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Wargroove Preview

One of my favorite games on the Game Boy Advance was Advance Wars. It provided a perfect blend of tactics and turn-based action that was really fun to play. Plus, it featured bright and colorful graphics with a Japanese anime look to the characters and it just worked so well. Over the years fans of the series have hoped for a sequel, but with the rise in popularity of Fire Emblem, it seems that Intelligent Systems has moved on.



Thankfully we have another company trying to fill the void! Chucklefish is busy creating Wargroove for the Nintendo Switch. It features the similar turn-based mechanics and art style found in Advance Wars, but the actual characters and setting are closer to Fire Emblem. It’s true you’ll be battling with a troop of characters, but they’ll be wielding swords, spears, and arrows instead of driving around in tanks.



The developers aim to create a deep turn-based tactical system reminiscent of games like Advance Wars. They aim to recreate the charm and accessibility of those games and mix in modern gaming technology to create something truly magical. Wargroove will feature high resolution pixel art and robust online play to create the most complete experience for pans possible.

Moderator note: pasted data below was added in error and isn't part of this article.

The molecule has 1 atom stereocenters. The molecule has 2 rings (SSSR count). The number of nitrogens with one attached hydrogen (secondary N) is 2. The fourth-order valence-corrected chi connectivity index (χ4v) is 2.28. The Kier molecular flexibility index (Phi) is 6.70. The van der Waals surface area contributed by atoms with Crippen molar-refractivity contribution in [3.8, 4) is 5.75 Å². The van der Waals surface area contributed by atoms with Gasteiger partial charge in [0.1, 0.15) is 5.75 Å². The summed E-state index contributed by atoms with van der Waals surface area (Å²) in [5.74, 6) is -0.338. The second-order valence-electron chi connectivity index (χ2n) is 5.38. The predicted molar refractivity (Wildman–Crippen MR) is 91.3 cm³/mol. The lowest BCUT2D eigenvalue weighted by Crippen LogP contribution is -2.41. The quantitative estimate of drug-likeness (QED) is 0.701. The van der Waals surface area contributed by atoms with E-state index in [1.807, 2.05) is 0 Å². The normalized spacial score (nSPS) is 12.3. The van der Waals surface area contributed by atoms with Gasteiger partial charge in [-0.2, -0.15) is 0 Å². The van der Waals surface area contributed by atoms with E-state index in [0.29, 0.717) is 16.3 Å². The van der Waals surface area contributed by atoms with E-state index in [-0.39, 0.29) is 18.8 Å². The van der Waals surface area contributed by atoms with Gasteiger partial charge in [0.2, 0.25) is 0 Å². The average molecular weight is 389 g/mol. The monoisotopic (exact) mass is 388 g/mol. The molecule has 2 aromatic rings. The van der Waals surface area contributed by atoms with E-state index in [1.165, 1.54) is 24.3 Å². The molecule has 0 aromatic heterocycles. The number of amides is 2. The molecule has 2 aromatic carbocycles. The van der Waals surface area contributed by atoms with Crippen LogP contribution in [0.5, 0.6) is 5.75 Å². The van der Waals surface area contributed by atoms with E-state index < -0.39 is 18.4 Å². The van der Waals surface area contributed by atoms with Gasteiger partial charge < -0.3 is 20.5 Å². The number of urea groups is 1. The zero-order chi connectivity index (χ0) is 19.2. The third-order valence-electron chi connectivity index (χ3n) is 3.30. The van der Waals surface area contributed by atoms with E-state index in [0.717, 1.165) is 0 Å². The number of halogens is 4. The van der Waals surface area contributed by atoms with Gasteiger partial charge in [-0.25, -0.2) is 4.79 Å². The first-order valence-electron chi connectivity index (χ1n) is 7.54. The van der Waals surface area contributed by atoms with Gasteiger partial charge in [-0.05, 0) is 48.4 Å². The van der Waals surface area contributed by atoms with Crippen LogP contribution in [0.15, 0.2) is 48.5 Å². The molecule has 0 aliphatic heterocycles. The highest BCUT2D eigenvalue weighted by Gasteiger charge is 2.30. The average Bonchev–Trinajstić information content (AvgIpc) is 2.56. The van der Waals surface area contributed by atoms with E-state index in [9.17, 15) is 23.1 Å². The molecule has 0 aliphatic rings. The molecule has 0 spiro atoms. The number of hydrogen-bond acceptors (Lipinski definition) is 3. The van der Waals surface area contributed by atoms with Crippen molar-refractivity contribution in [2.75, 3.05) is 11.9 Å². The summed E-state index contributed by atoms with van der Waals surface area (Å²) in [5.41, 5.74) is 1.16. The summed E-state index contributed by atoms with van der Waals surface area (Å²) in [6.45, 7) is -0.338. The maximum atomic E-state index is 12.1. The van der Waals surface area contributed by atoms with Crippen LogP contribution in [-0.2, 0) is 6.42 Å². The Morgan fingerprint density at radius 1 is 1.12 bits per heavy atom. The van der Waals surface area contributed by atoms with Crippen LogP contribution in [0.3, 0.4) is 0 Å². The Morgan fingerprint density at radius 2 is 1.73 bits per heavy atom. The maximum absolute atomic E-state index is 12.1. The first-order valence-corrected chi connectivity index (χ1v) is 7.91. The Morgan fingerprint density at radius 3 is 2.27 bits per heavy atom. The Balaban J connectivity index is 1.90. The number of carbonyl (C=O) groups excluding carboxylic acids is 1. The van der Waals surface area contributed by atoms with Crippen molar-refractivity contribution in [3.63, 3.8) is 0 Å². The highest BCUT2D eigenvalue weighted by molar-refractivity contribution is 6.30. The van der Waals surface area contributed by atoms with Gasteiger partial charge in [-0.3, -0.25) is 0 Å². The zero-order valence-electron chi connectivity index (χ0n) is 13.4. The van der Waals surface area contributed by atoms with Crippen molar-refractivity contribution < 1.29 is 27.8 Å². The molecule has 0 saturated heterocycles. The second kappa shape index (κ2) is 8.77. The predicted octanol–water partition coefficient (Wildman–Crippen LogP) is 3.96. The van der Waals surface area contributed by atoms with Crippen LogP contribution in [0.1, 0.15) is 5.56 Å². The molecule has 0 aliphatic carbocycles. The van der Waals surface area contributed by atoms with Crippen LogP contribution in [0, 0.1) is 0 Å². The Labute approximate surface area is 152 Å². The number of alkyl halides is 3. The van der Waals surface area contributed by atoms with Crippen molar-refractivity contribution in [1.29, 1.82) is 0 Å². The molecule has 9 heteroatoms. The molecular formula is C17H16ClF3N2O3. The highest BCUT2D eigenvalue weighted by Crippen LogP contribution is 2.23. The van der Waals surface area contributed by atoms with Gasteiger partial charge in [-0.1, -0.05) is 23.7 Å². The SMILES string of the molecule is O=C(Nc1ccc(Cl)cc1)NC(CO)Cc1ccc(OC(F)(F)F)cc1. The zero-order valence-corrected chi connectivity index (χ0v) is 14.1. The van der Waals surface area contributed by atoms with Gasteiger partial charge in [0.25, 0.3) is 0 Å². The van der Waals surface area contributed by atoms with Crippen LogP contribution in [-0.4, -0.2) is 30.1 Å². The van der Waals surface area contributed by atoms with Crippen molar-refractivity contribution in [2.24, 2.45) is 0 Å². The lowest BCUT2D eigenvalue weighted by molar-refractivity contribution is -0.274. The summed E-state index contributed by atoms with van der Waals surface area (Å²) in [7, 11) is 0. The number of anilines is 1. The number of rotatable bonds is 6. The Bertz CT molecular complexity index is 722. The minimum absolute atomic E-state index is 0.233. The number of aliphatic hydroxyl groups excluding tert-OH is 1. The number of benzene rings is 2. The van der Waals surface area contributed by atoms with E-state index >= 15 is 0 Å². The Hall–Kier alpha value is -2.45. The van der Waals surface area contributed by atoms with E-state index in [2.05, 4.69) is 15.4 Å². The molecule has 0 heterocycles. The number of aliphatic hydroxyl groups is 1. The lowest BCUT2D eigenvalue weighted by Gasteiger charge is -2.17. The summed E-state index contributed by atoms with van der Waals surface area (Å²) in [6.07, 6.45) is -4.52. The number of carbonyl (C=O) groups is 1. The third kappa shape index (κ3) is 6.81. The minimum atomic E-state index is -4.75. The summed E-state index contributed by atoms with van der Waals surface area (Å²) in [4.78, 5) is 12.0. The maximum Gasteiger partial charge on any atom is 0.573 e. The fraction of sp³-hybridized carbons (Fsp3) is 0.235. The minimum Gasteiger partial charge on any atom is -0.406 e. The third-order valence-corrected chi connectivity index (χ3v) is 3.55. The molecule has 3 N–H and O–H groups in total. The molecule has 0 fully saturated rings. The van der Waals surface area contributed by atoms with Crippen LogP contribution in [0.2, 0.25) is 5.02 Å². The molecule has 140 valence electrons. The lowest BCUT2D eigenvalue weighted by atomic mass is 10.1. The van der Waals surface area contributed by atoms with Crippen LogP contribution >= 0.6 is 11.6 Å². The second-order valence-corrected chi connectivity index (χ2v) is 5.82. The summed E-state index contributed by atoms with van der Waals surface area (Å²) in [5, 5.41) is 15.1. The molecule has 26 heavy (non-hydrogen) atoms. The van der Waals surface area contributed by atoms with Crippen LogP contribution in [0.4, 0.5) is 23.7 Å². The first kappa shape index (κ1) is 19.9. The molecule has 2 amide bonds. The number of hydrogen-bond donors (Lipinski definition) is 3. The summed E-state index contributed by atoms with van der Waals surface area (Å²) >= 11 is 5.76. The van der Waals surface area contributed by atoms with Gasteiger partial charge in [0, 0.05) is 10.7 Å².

The game will allow for up to four players to battle it out, with each player taking control of an army and its commander to wage war on their enemies. This can take place locally or online and their are plans for complete rule customization as well as both competitive and co-op play! There’s also a full single player story mode that will allow gamers to choose from one of over twelve commanders from the four warring factions. Each commander has a lengthy campaign, allowing the player to explore his or her motivations and personalities.



Wargroove is on track to release for the Nintendo Switch sometime in 2017. We’re sure to learn more details soon, and as we do we’ll be sure to pass along the new media and information!




Craig Majaski

Craig has been covering the video game industry since 1995. His work has been published across a wide spectrum of media sites. He's currently the Editor-In-Chief of Nintendo Times and contributes to Gaming Age.

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